“M4 Sherman Tanks” – Review by Mark Barnes

A friend of mine has got back into model making. It is something I gave up a long time ago and only resumed for a short time when my son was a young lad. My mate asked me to do a detailed photo walk-round of a particular variant of a tank he plans to build in small scale. It is one of the most recognisable armoured vehicles of World War II. Look up the word icon in any dictionary and you will read it can be a person or thing worthy of veneration.  Ladies and gentlemen, I give you the M4 Sherman tank.

This book has been tempting me from afar for a wee while ever since it appeared in the publisher’s catalogue.  I am pleased to tell you the finished article is well worth the wait.  Michael E. Haskew takes us through the development and service history of the mighty Sherman during World War II and beyond into relatively recent history.  He starts by looking at tanks in general, and we go back to Lincoln in 1916 with the introduction of the Mk1 Male, the first practical design to see action.  He continues with other important types including the little Renault FT17 and the Whippet before moving on to developments between the wars with the Christie suspension and other breakthrough systems. While all this is perfectly sensible and the roles of Patton, Adner Chaffee, and others are essential to the tank story; it the M4 we have come to see, and you will not be disappointed.

We are treated to a history of the tank and see it in many forms and working for a range of different nations. The importance of the Sherman to my own country cannot be underestimated. At the time of its introduction, the M4 was head and shoulders above any medium tank built here in the UK.  It was reliable, rugged and practical and while we know the design had its faults; the Sherman remains something of an everyman in the tank family tree. To underscore my point about the tank’s place in the UK, it is fair to mention that Michael the oldest surviving Sherman in the world is on display in the Tank Museum. How marvellous it would be to see him running again.

For me, some of the best elements of this book come in the history of how the Sherman was designed and built. The factory scene images showing production lines and components in detail are fascinating. Images of wheels, springs and much more besides give us a glimpse of just how much effort went into tank production. Scenes of men refurbishing Shermans show how functional the tank proved to be.

Rising out of the shallow end of the tank park I have to tell you this book has been put together really well. The author packs it with detail but doesn’t get bogged down in it. Other books can look at every nut and track pin, and I will be just as happy to see them, but this one takes in the broad and sometimes narrower history and keeps it all in line.  We travel from the factory floor to the World War II battlefields of Europe, Africa, and Asia; moving on remorselessly to Korea, the Indian sub-continent and further afield.  The author treats this gazetteer of tank warfare with due care and attention. I am impressed.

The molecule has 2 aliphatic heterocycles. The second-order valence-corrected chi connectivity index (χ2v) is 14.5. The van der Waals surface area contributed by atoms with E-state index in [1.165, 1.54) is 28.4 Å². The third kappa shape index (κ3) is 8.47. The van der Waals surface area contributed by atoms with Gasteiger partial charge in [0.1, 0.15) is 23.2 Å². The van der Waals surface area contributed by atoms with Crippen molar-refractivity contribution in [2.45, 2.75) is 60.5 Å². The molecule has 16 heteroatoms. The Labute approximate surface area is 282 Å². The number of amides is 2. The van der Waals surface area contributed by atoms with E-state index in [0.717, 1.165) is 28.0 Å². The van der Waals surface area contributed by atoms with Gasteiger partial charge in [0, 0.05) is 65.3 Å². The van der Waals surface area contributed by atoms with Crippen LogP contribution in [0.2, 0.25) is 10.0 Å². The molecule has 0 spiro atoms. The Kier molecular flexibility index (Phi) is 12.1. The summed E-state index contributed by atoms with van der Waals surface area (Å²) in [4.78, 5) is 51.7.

There is enough for the nuts and bolts anorak and the more general reader. I would pitch myself somewhere in the middle, and I have learned a great deal from it. I don’t know about you, but I often get lost in the maze of variants and their designations. But for me, a Sherman is a Sherman.  I am happy seeing any of them. If you visited my house, you would find a big print of an Easy Eight Sherman by Nicholas Trudgian hanging in the hall. My daughter hates it, but I am quite content to leave visitors in no doubt where my affections lie. Mr. Haskew has done much to confirm my love for Shermans, notwithstanding the five broken bones I suffered slipping off one a couple of years ago.

We’ve seen a few books from this author before, but I would suggest this is his biggie, the one every tank lover will want. It is crammed with wonderful archive photography, and the text flows well and does not overpower.  The design style used to make this book enhances the history and I am pleased to see nods to culture with film posters adding to the bigger picture. These aspects cement the Sherman’s iconic status.

This summer saw me on the road with a couple and those moments are to be treasured.  Driving on a country road with a Sherman or two hanging off your back bumper is something never to be forgotten.  There were three out at Tankfest and while there were plenty of other exotica to enjoy, it is the Sherman that draws me, even more so than the Bovington’s feted Tiger. I have spilled perfectly good gin over one and really don’t mind. I’ve been working on an archive photography book of my own, and I found myself promising the publisher it wouldn’t be filled with pictures of Shermans. As it is, I sneaked in as many as possible.

The M4 may have been a mass produced workhorse compared to the distinctly more complicated Panther and Tiger it struggled to beat on the battlefields of Europe, but it was the war-winning weapon. It was a testament to American industrial might and magic while being a monument to the men of many nations who fought in them to defeat the Axis powers. This book celebrates it all and is another ‘must have’ for your bulging bookshelves.

Reviewed by Mark Barnes for War History Online


The Illustrated History of America’s Most Iconic Fighting Vehicles
By Michael E Haskew
Voyageur Press
ISBN: 978 0 7603 5030 0

Mark Barnes

Mark Barnes is a longstanding friend of WHO, providing features, photography and reviews. He has contributed to The Times of London and other publications. He is the author of The Liberation of Europe (pub 2016) and If War Should Come due later in 2020.